Reflections on Jersey’s First Digital Health Hackathon

October 09, 2015 Matthew Robins Image Author: Matthew Robins

The team were excited about the digital health theme of the most recent Hackathon in Jersey. Our work stretches across a range of sectors, operating at many different levels of policymaking, but it’s especially exciting to see individuals at a grassroots level working together to develop innovative digital health solutions.

For the uninitiated, a Hackathon is a community event, held over 36 consecutive hours, which gathers as many members of the digital, technical and creative communities as possible, to build an app or solution. A Hackathon is egalitarian by nature, and HackJSY15 was no exception. The event saw a real cross-section of locals and visitors of all ages working together at the Digital Jersey Hub, from absolute beginners to seasoned coders.

Events like this provide a fresh perspective to our work. It’s inspiring to see the digital and creative community come together and apply their ideas and expertise to answer a practical need in our island community.

The full list of the entries is as follows:

It's a Gamble! Beancon (Beacon) - First prize winners, this team built an app which could be used to alert or provide further information to emergency services - including location data from a mobile phone which could then be plotted on a map to assist a response team in locating the caller.

Health Stage - Health Stage - The winner of second prize, Health Stage is a plug and play hardware environment combined with a bespoke build of Android, which facilitates the monitoring of a flexible range of sensors. The demo for the Hackathon focussed on environmental factors such as air quality, but medical/health sensors are also available and will be integrated in the next phase.

Cowboy Coders - MyGP - Comprised of three students from the Digital Jersey Coding Programme, this team took third prize with their product which is designed to improve communication between GPs and their patients, handling items such as test results and more.

Unfit Tweeters - Tweetfit - An app which motivates people to get fit, using Twitter to encourage and help them. This was a junior team, who won the "WTH" (What The Health?!) trophy for best 'out of the box' effort.

Paul Blampied - Exploring Open Data - Paul researched and presented on the availability of local, health related open data and the tools which are available to explore it.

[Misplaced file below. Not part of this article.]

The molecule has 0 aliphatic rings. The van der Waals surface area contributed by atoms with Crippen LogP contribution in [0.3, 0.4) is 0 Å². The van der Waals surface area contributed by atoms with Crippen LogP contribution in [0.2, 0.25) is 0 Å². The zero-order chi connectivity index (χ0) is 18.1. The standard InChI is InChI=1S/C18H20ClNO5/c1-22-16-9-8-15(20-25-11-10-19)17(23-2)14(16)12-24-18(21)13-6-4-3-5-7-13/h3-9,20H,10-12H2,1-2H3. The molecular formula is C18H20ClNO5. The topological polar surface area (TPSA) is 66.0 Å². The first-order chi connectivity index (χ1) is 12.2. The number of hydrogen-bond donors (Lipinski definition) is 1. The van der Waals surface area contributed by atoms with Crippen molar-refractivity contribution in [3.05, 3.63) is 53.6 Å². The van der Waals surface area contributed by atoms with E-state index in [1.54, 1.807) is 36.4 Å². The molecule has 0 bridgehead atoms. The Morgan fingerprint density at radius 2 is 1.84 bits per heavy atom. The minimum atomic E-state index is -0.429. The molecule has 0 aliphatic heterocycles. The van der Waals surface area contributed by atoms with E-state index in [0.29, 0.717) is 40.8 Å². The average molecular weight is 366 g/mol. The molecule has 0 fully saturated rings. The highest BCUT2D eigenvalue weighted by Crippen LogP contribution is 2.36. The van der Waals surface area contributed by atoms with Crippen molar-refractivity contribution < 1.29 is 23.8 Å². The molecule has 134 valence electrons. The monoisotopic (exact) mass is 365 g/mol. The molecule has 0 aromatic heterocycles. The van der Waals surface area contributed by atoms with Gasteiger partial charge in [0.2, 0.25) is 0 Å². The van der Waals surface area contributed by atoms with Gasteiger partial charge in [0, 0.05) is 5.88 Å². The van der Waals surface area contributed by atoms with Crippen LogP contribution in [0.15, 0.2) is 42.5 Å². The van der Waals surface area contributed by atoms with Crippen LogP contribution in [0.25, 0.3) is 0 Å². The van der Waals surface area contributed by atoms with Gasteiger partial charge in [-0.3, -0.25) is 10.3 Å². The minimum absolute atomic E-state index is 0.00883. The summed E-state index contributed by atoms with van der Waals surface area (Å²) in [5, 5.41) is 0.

docQ - docQ - An application aimed at eliminating the frustration associated with waiting in the Doctor's Surgery by providing an online, interactive queue - combined with appointment reminders - so that patients can see if there is a delay and vary their arrival time accordingly - as well as helping to reduce 'no shows' and wasted appointments.

JerseyITGuy - Apple Watch improving Mental Health - A simple application bringing 'brain training' to the Apple Watch was shown as a proof of concept, followed by the main project - a Mood Tracking application which aims to make it simple for patients suffering with depression or anxiety to record how they are feeling. By feeding this data back to a care/supervision team, this could also be used as an early warning to provide interventions much sooner for vulnerable patients.

Benedict Lewis - Lokki - A web based platform collating travel data from a variety of sources such as the CDC, allowing users to find out which vaccinations they may need and if any travel alerts are in effect when considering a particular destination. Also provides the facility to track vaccinations and to let users set reminders for when their boosters are needed. will be working alongside the winning team to help them implement their app in Jersey. The app, which aims to help emergency services locate people in distress, will complement Jersey’s first responder strategy launched earlier this year.

I’d like to thank everyone involved in organising, facilitating and judging the Hackathon – as a community event, it simply couldn’t have happened without the generosity of local businesses and individuals giving their time and donations.

I’d also like to congratulate all participants for their truly excellent ideas and solutions. It’s heartening to see what a strong digital community we have in Jersey – and the interest that HackJSY15 generated among first-time coders and hackers. I’m sure we’ve seen some future members in the making!

I look forward to our next steps with the new emergency services app, and Jersey’s next Hackathon.

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